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Child's Play: To Regulate or Not to Regulate? Child's Play: To Regulate or Not to Regulate?

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Child's Play: To Regulate or Not to Regulate?

Baby formula and children's toys became the momentary focus of Monday's House Rules Committee hearing on a bill intended to slash "significant" regulations and red tape on businesses.

Republicans cast the bill, which House Speaker John Boehner today said would include seven measures in total, a jobs-saving act. The bill defines "significant" regulation as any that would cost the economy $100 million or more, and it would slash regulations until the national unemployment rate reaches 6 percent.

Democrats warned that the measure would have the opposite economic effect and possibly imperil citizens.

In a sign of the stiff political disagreement surrounding the bill, even a lighthearted moment passed quickly, with members returning to their partisan fencing match. First, Arkansas Republican Rep. Tim Griffin, the bill's sponsor, tried to allay Democratic fears by invoking his toddler.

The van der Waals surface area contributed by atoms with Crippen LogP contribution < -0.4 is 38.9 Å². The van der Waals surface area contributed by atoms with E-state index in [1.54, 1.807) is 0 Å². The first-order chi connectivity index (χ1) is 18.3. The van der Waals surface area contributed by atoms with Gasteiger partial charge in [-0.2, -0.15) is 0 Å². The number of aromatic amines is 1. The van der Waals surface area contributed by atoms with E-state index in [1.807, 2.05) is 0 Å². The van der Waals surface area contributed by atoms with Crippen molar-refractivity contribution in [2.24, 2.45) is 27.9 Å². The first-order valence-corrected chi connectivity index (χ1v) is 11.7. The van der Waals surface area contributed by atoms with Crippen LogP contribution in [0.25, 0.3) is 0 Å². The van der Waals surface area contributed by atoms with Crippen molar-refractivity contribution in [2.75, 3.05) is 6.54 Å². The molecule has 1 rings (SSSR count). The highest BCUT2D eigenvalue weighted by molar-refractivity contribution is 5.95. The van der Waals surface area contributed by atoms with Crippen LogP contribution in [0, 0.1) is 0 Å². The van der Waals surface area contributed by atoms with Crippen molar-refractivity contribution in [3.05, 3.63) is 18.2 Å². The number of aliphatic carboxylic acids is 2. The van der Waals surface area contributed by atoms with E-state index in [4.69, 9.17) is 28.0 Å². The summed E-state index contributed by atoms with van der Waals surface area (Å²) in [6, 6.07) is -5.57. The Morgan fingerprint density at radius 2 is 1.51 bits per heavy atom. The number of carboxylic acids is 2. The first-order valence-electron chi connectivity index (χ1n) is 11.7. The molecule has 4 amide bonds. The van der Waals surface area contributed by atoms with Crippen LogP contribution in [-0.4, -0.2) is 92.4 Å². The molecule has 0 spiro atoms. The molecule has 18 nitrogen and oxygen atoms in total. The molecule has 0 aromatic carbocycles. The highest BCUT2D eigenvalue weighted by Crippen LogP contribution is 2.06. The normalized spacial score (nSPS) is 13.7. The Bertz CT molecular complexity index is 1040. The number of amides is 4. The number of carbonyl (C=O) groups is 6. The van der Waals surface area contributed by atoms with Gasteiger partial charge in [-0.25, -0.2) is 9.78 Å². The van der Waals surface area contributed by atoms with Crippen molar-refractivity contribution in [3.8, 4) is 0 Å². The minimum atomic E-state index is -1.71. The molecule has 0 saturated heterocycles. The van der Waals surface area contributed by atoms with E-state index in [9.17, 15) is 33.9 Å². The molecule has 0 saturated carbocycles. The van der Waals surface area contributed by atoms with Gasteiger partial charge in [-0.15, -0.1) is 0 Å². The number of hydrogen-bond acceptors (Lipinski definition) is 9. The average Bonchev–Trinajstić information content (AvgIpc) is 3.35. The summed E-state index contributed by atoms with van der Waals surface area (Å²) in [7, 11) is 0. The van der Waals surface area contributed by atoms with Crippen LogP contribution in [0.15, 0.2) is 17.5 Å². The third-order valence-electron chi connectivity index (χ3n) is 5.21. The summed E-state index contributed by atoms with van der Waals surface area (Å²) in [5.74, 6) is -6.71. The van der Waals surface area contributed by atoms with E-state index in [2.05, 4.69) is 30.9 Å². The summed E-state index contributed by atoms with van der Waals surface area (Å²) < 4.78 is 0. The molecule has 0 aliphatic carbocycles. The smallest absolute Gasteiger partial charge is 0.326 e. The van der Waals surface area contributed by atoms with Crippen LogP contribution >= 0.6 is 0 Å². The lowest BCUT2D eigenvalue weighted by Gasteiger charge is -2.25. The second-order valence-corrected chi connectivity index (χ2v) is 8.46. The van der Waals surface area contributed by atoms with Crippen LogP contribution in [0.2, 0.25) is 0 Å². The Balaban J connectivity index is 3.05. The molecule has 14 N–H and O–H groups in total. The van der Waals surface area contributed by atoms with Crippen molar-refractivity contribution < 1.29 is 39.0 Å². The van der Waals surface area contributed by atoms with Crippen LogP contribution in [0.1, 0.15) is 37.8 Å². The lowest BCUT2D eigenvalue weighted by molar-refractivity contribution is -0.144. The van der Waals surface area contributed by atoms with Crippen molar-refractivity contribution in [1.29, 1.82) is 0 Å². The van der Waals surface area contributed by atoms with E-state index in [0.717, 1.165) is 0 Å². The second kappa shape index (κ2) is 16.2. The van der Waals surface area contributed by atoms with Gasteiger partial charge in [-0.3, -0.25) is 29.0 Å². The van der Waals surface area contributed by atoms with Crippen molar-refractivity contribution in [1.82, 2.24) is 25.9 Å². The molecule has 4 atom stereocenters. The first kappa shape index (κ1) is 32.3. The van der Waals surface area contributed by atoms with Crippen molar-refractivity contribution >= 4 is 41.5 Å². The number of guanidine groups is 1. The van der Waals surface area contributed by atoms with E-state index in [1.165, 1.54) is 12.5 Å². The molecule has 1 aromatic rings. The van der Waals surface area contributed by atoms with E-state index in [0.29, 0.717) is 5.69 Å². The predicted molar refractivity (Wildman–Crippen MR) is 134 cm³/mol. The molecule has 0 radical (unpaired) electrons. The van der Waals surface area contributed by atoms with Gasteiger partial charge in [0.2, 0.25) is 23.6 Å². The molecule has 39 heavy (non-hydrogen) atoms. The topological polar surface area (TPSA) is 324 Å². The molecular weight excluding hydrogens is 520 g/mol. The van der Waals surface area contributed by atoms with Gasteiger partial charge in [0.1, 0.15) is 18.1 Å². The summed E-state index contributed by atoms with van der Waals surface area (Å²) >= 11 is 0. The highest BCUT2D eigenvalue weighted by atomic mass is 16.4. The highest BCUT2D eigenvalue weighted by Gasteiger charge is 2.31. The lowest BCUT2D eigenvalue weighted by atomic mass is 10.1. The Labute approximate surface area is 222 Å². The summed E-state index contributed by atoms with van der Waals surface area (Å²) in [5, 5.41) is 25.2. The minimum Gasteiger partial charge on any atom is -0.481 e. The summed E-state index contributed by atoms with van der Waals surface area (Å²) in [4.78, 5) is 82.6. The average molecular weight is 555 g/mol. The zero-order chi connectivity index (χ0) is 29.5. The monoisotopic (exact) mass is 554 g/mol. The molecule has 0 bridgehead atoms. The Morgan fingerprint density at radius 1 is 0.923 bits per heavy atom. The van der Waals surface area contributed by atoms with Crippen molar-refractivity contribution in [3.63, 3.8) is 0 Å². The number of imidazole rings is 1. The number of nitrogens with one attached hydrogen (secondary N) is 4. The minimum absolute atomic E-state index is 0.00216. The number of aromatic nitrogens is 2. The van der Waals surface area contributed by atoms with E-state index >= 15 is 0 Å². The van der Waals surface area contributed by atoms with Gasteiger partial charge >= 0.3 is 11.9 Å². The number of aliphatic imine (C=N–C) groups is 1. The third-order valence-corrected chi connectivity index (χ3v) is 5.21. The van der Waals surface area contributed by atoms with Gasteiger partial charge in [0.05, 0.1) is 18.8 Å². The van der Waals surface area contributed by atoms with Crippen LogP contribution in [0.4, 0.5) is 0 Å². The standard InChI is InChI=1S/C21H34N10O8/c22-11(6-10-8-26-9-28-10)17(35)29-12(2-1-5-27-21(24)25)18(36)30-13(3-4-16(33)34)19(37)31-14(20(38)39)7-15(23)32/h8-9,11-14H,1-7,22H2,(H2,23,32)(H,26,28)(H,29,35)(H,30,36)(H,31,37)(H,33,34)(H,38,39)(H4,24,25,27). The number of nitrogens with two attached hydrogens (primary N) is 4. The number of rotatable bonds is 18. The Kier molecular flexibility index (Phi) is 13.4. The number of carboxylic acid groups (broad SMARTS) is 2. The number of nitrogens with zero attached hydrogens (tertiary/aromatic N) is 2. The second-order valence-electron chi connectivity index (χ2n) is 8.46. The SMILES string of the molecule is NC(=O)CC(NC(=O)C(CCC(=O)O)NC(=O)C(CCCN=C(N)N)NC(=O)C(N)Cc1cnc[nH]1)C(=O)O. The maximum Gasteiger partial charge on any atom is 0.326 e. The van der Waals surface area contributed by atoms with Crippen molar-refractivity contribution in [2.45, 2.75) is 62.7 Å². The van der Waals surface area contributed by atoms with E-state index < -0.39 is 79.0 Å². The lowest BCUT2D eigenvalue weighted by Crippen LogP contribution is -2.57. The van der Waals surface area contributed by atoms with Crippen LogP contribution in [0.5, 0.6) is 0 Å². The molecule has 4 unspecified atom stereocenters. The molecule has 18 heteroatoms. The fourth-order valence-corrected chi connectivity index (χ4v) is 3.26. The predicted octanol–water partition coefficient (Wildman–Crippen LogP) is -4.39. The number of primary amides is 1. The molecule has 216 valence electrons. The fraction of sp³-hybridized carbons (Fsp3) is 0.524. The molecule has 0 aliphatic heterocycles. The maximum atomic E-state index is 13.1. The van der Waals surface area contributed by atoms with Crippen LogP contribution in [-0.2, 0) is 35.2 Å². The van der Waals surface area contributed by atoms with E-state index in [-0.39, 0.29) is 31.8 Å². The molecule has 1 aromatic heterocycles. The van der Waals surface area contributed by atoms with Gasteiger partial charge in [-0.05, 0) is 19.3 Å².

"I don't know anyone who's against some regulations. I have a 2-year-old, baby John, and he takes a bottle at night ... and I want his formula to be safe," Griffin said.

But moments later, Georgia Democratic Rep. Hank Johnson suggested that the bill would do nothing to ensure the "water we drink, the food we eat ... or even the toy's" baby John plays with are safe.

The committee voted 6-3 along party lines to report a structured rule on the regulations measure as well as on a bill that would replace President Barack Obama's oil and gas leasing program with a plan devised by Congress.

This post has been updated. It was first published at 6:52 p.m.

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